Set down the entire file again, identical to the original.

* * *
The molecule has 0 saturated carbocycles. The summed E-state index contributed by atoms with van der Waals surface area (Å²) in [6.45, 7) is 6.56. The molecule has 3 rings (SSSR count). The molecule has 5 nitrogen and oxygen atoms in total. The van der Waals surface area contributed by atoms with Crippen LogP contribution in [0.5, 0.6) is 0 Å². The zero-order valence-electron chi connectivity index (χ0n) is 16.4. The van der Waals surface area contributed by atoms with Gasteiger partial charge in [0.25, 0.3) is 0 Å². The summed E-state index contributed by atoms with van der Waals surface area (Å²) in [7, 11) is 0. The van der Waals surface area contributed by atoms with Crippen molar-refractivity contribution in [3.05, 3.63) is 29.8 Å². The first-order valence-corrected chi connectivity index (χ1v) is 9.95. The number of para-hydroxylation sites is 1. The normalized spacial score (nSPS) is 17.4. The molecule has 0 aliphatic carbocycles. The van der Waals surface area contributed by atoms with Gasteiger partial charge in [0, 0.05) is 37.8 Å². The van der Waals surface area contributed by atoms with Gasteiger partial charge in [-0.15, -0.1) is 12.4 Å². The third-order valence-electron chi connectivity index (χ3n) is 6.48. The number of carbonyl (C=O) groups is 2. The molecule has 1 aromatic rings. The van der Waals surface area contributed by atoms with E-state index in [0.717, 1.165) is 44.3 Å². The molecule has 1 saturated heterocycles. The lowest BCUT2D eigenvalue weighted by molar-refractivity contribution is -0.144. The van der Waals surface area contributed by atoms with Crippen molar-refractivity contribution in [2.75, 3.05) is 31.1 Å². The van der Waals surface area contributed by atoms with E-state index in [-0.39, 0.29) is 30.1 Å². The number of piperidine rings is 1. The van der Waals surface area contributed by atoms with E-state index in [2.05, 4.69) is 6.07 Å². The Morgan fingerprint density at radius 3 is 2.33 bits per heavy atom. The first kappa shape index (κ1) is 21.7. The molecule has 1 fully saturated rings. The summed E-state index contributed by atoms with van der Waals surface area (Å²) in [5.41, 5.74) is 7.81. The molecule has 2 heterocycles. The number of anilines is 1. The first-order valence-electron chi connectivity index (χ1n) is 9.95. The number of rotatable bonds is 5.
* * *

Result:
The molecule has 0 saturated carbocycles. The summed E-state index contributed by atoms with van der Waals surface area (Å²) in [6.45, 7) is 6.56. The molecule has 3 rings (SSSR count). The molecule has 5 nitrogen and oxygen atoms in total. The van der Waals surface area contributed by atoms with Crippen LogP contribution in [0.5, 0.6) is 0 Å². The zero-order valence-electron chi connectivity index (χ0n) is 16.4. The van der Waals surface area contributed by atoms with Gasteiger partial charge in [0.25, 0.3) is 0 Å². The summed E-state index contributed by atoms with van der Waals surface area (Å²) in [7, 11) is 0. The van der Waals surface area contributed by atoms with Crippen molar-refractivity contribution in [3.05, 3.63) is 29.8 Å². The first-order valence-corrected chi connectivity index (χ1v) is 9.95. The number of para-hydroxylation sites is 1. The normalized spacial score (nSPS) is 17.4. The molecule has 0 aliphatic carbocycles. The van der Waals surface area contributed by atoms with Gasteiger partial charge in [0, 0.05) is 37.8 Å². The van der Waals surface area contributed by atoms with Gasteiger partial charge in [-0.15, -0.1) is 12.4 Å². The third-order valence-electron chi connectivity index (χ3n) is 6.48. The number of carbonyl (C=O) groups is 2. The molecule has 1 aromatic rings. The van der Waals surface area contributed by atoms with E-state index in [0.717, 1.165) is 44.3 Å². The molecule has 1 saturated heterocycles. The lowest BCUT2D eigenvalue weighted by molar-refractivity contribution is -0.144. The van der Waals surface area contributed by atoms with Crippen molar-refractivity contribution in [2.75, 3.05) is 31.1 Å². The van der Waals surface area contributed by atoms with E-state index in [-0.39, 0.29) is 30.1 Å². The number of piperidine rings is 1. The van der Waals surface area contributed by atoms with E-state index in [2.05, 4.69) is 6.07 Å². The Morgan fingerprint density at radius 3 is 2.33 bits per heavy atom. The first kappa shape index (κ1) is 21.7. The molecule has 1 fully saturated rings. The summed E-state index contributed by atoms with van der Waals surface area (Å²) in [5.41, 5.74) is 7.81. The molecule has 2 heterocycles. The number of anilines is 1. The first-order valence-electron chi connectivity index (χ1n) is 9.95. The number of rotatable bonds is 5.